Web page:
Ultrasound has become so helpful that obstetricians now refer to the time before it was used routinely as “the olden days.” We use it to diagnose twins early on; we use it to document appropriate growth as the pregnancy progresses; we use it to determine fetal health; and we use it to guide conversion of breech to vertex (head-first) position and to guide amniocentesis.
This is where our wonderful ultrasound machines can make a crucial difference.
With today's modern equipment, we can obtain very reliable images and measurements of even very early pregnancies, sometimes even seeing a heartbeat as early as 5-6 weeks!
The accurate determination of a patient's "due" date, referred to by doctors and midwives as the EDC (Estimated Date of Confinement) or EDD (Estimated Date of Delivery), is very important for a variety of reasons.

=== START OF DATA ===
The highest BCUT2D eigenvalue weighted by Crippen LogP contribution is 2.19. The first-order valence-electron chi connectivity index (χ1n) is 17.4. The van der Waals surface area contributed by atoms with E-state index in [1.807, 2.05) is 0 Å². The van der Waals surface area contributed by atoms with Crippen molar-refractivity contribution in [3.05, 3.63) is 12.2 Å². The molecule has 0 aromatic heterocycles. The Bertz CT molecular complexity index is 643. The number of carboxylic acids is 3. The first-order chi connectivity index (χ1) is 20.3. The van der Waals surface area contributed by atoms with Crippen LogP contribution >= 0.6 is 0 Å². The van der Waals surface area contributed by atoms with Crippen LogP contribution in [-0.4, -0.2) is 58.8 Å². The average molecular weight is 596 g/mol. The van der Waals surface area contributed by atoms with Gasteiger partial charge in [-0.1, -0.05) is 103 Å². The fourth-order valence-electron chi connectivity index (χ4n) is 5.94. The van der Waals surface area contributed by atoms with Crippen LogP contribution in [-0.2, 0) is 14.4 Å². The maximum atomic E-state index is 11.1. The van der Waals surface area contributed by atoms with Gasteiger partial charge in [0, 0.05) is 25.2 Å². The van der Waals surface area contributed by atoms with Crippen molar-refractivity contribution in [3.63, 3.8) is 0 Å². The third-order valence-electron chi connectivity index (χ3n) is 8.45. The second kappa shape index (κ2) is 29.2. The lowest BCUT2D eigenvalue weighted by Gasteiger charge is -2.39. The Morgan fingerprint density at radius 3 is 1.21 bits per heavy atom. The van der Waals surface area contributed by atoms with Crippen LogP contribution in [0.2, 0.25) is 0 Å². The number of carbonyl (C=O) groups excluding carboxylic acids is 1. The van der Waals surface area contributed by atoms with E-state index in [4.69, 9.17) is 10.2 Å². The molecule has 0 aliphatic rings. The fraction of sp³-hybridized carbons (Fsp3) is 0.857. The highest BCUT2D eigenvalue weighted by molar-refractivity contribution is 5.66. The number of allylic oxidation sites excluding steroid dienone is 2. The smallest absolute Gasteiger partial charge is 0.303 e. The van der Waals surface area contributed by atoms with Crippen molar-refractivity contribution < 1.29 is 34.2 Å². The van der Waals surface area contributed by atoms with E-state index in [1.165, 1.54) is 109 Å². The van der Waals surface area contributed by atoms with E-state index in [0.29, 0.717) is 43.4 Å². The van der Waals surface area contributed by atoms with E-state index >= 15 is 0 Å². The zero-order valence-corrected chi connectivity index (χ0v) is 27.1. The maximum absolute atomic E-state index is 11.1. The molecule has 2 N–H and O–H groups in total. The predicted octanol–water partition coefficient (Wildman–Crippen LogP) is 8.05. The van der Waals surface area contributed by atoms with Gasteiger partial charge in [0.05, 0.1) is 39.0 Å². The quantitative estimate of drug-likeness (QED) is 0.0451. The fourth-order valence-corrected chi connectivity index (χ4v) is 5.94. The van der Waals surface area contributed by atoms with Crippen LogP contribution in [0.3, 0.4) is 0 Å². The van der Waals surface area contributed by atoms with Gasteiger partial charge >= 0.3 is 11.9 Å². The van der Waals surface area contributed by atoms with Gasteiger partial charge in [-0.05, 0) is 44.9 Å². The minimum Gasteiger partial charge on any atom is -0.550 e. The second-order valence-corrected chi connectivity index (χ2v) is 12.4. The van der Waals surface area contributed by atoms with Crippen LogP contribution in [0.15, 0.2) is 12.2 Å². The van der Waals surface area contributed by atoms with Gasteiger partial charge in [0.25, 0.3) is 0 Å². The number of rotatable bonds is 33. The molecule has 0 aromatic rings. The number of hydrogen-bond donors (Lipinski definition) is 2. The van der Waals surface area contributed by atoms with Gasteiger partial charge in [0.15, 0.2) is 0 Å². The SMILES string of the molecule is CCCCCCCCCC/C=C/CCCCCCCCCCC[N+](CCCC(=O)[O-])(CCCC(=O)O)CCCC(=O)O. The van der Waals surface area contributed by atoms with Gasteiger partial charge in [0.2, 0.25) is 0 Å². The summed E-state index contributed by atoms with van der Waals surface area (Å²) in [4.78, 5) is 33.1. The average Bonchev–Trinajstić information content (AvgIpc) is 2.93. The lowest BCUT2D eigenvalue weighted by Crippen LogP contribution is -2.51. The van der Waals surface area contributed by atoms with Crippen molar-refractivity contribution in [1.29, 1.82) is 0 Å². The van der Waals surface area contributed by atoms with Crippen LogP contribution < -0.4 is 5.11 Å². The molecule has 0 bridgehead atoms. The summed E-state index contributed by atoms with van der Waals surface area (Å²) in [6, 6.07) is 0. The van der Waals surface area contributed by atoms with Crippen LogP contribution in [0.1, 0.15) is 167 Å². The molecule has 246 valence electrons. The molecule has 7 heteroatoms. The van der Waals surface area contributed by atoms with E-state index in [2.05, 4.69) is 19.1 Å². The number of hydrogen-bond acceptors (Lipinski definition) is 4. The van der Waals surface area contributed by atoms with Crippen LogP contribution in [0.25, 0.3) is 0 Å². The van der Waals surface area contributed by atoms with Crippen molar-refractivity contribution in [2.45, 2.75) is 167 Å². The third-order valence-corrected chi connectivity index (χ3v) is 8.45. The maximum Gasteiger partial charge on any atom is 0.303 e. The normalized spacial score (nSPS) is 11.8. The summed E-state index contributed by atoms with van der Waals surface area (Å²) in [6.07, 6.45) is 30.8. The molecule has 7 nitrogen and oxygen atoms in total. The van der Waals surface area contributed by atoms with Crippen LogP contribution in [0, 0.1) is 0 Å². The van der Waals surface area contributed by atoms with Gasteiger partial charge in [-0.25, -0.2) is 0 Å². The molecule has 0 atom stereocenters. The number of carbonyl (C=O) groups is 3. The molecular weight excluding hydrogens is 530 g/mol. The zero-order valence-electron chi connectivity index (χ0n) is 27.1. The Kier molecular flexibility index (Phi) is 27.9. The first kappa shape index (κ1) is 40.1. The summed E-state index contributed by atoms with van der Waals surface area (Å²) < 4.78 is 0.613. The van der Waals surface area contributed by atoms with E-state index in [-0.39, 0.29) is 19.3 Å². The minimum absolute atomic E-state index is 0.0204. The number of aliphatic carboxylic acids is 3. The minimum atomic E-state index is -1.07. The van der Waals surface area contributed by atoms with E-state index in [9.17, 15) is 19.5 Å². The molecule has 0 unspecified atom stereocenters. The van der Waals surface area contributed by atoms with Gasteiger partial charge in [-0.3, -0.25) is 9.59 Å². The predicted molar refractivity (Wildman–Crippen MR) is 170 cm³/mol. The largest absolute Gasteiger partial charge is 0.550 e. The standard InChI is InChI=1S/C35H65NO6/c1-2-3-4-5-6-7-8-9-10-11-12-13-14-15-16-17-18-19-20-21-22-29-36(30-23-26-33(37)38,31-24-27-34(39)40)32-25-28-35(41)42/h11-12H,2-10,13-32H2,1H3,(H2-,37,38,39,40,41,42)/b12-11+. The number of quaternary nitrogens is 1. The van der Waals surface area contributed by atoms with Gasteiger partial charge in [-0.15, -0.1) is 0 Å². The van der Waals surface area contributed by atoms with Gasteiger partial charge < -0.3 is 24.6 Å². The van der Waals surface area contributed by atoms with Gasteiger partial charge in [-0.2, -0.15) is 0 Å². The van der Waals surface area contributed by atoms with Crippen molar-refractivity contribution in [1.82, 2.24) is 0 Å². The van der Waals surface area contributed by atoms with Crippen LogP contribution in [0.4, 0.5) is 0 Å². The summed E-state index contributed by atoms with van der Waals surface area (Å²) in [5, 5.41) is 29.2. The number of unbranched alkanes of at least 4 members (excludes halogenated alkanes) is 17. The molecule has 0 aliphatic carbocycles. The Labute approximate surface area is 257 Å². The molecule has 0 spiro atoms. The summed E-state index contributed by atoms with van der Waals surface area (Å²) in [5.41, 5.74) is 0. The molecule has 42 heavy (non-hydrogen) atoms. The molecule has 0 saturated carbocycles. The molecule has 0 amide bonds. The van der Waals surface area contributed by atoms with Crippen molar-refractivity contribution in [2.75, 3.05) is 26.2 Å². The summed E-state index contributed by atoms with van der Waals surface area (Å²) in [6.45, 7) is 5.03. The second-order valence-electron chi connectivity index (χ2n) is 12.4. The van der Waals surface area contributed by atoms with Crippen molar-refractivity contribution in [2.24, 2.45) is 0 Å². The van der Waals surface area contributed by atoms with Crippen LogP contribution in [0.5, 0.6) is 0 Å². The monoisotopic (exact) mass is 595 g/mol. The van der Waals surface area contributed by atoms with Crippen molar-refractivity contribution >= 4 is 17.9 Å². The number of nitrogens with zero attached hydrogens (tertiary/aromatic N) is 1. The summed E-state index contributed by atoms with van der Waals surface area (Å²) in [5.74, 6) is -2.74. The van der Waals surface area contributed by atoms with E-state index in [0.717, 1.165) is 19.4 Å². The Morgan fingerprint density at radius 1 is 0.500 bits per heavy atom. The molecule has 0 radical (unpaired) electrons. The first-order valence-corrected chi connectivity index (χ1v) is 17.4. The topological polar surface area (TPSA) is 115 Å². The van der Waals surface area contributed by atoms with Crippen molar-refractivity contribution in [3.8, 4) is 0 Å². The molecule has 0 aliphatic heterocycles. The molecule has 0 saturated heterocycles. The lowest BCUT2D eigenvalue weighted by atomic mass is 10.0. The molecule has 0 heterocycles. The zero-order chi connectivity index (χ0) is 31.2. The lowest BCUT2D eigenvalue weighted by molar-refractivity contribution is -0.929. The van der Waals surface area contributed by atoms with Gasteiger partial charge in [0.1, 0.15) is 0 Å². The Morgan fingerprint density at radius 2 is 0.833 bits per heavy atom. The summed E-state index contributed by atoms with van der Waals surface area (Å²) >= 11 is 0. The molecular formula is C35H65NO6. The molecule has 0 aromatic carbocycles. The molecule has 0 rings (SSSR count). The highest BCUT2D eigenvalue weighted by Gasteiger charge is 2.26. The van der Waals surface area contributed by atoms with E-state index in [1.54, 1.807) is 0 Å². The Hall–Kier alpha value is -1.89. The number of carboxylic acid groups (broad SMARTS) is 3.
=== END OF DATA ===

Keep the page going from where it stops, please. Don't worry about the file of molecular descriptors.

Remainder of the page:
The timing of certain tests, the monitoring of the baby's growth, and the correct diagnosis of premature labor, or being truly "overdue," (postdates), as well as many other situations that arise in the course of a typical pregnancy, all depend on a correct determination of the EDC for appropriate management.
In the past, the EDC was calculated by using Naegele's Rule, which determined the date by subtracting 3 months from the 1st day of the last period and then adding 7 days.
In fact, when a woman who has very regular, "textbook" 28 day cycles presents for prenatal care, this often turns out to be the correct EDC more often than not.
However, if you have a larger than average baby, the ultrasound will apply the husky figures to the “normal” measurements.
This creates error in that the baby will compute out to be further along than he or she really is.
The simple rule in ultrasound is that when the due date based on ultrasound doesn’t vary from the mother’s dates by more than a week, stick with the mother’s dates; if the ultrasound disagrees by more than a week to ten days, it becomes wiser to rely on the ultrasound.